A thing I’ve struggled with, in reconstructing an ancient religion is a feeling of aloneness. Not aloneness in worship, but aloneness in worldview. I’m collecting fiction (mostly fantasy and sci-fi) set in worlds where the reciprocal relationship between humans and the spiritual order is a truth universally acknowledged, where a broad spectrum of religions have fully developed and diverse ethics, and Gods are depicted as Beings beyond the human. No Percy Jackson here! My criteria are quality and truthiness, and this list is entirely subjective. Please send me recommendations, though I can’t promise I’ll read them promptly!
The Hundred Thousand Kingdoms – N. K. Jemison (Locus award for Best First Novel, World Fantasy Award)
and its sequels, The Broken Kingdoms and The Kingdom of Gods. The court-politics is already fantastic, and on top of it the notion of a imperialistic culture that as it brought cultures under its thumb, also literally enslaved and subordinated their gods. I haven’t actually read the second two, but I am expecting both adventures and themes of redemption expiation and reconciliation. The author created this world with simply a background in Jungian archetypes and a keen understanding of what humans are like. I AM IMPRESS. She deserves all the revenues.
The Sparrow – Mary Doria Russel. The story of the fate of a Jesuit mission to an alien planet. This author … I don’t know how she does it. She writes characters so completely that I can’t help but fall in love with them. Everyone is so human, embodied, individual. She forshadows the end from the very beginning, and I walked into this book like an ordeal ritual. Deals with the absolute alienness of God (any God) and the incomprehensible terror of Its love. I cried and cried and cried through this book. There is a sequel, Children of God.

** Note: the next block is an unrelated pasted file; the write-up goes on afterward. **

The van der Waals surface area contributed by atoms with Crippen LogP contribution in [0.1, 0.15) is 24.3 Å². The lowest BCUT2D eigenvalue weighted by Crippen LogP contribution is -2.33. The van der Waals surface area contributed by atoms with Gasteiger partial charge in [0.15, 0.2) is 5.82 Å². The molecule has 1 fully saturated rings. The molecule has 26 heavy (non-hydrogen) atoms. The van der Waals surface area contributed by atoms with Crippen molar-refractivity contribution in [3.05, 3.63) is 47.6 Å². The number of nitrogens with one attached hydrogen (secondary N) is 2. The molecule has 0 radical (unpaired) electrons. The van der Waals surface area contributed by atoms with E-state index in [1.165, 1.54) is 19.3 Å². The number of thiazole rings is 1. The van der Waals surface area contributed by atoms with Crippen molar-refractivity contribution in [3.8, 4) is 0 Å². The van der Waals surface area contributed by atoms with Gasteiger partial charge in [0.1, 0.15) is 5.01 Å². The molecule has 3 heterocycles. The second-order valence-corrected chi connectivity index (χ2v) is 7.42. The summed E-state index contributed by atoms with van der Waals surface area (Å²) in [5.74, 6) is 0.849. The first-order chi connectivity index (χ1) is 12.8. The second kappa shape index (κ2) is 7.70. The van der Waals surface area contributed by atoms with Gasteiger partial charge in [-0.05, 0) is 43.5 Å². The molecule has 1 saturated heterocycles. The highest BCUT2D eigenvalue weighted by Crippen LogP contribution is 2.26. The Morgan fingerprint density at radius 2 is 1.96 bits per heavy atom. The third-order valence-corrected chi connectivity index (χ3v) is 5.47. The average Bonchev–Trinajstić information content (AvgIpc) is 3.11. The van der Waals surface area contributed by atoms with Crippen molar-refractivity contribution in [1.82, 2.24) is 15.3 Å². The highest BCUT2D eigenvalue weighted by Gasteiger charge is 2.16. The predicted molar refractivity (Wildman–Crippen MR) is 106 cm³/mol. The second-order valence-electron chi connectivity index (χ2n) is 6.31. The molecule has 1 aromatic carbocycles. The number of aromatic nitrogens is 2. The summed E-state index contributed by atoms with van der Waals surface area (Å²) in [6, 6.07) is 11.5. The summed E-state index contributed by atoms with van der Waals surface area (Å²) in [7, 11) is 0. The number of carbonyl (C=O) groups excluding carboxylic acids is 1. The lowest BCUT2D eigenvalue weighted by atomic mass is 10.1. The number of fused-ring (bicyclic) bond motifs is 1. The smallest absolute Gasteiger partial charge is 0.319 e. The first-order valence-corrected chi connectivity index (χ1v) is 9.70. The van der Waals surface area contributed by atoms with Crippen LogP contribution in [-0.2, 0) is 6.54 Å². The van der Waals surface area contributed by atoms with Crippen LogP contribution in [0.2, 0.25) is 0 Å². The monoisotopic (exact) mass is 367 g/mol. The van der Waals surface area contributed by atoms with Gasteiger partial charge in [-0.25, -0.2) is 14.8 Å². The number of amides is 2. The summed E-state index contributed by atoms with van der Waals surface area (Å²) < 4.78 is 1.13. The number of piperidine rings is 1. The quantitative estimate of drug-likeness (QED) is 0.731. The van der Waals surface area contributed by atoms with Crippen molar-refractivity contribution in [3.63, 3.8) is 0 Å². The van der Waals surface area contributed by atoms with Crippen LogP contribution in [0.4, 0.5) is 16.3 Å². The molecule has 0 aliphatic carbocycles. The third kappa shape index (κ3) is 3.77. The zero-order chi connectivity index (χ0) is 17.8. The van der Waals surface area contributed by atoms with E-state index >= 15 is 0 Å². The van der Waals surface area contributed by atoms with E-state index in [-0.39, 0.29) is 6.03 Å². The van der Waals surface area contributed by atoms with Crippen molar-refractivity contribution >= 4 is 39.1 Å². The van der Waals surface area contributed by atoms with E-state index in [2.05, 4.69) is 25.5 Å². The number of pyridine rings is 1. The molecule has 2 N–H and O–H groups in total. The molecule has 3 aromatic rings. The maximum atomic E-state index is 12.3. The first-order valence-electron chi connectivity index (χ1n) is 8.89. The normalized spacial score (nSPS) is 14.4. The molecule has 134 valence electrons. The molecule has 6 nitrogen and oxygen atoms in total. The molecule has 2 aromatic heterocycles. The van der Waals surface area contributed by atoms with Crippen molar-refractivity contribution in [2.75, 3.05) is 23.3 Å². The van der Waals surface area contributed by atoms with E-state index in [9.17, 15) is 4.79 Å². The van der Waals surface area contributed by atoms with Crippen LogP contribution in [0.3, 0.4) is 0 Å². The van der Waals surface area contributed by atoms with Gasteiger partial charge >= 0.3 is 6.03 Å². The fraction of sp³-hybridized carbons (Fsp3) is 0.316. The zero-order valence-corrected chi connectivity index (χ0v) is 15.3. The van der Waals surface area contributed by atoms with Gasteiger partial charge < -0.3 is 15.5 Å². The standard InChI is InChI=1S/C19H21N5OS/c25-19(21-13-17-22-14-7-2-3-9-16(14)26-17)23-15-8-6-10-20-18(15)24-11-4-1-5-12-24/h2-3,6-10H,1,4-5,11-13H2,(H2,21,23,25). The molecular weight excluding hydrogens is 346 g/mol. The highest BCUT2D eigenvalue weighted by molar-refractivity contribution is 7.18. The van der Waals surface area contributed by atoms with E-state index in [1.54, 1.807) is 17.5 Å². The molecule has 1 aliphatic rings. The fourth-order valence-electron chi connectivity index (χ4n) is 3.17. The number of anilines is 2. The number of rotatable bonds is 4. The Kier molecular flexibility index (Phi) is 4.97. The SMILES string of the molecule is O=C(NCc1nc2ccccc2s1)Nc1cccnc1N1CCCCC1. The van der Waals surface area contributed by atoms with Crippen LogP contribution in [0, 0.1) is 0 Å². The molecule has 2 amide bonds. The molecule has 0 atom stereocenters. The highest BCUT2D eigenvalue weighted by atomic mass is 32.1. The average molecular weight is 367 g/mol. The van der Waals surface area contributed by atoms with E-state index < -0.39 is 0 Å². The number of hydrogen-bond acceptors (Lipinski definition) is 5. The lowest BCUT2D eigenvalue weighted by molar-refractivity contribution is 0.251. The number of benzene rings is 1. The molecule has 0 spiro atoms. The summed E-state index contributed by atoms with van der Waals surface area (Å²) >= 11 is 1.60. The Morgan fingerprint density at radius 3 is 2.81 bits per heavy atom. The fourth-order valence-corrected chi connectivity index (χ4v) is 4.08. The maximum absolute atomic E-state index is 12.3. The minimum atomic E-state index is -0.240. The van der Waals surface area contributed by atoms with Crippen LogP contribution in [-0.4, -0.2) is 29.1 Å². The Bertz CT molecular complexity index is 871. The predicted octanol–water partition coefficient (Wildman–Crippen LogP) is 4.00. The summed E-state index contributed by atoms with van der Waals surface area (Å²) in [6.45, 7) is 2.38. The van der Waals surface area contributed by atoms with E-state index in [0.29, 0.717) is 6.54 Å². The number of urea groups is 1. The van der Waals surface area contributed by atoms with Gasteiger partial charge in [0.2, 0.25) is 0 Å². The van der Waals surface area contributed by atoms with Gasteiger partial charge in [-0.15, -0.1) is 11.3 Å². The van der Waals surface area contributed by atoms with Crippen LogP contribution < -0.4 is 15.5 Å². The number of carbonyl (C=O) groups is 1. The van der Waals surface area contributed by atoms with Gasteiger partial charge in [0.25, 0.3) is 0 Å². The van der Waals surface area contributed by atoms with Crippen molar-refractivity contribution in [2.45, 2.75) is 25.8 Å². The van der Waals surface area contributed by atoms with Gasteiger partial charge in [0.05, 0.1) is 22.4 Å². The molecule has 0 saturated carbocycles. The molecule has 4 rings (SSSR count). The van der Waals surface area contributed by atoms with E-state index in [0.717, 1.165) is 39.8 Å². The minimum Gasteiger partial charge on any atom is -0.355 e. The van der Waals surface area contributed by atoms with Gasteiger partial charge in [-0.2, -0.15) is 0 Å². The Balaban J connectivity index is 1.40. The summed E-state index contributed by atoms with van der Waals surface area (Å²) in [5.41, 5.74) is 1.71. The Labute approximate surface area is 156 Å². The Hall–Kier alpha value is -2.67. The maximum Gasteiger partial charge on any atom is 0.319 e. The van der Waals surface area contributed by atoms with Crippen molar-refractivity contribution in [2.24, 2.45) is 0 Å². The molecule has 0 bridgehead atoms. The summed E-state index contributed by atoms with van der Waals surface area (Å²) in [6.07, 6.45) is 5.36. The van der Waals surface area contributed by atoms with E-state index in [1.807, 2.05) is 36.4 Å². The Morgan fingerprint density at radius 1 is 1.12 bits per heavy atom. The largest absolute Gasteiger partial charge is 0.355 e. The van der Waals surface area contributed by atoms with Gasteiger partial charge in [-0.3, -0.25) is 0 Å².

Door Into Fire – Diane Duane
and its sequels Door into Shadow and Door into Sunset. I think this is among the earlier of Duane’s novels, and it is … more optimistic and less gritty than others (more than is my taste) It’s straight high fantasy adventure, but Duane groks the balance between power, service and sacrifice, the uncanniness of spiritual places, interactions with nonhuman beings, and the power of ritual. She hints at a complex mythology of a Triple Goddess that’s different from the usual neopagan stereotypes, that I find really really truthy. The fictional world’s cultures are for the most part completely un-anxious about gender roles, sexuality, polyamory and homosexuality, and teach children agency and consent from the word go! It is a breath of fresh air and escapism for me.
So You Want to Be a Wizard aka the Young Wizards series (YA) – Diane Duane. BASICALLY PERFECT. Magic works in this world as a language, wizards are people who know the language of the reality of things, and use it skilfully enough to convince the things around them to be different. Duane describes amazingly the feeling of urgency that comes with a calling to aid the Universe. If only I could replace the Wiccan Rede in every instance with her Wizard’s Oath, we might suddenly have a much more active and ethically-conscious world. She is fantastic at writing aliens, and never seems to miss an opportunity to make a critical side-character a nonhuman.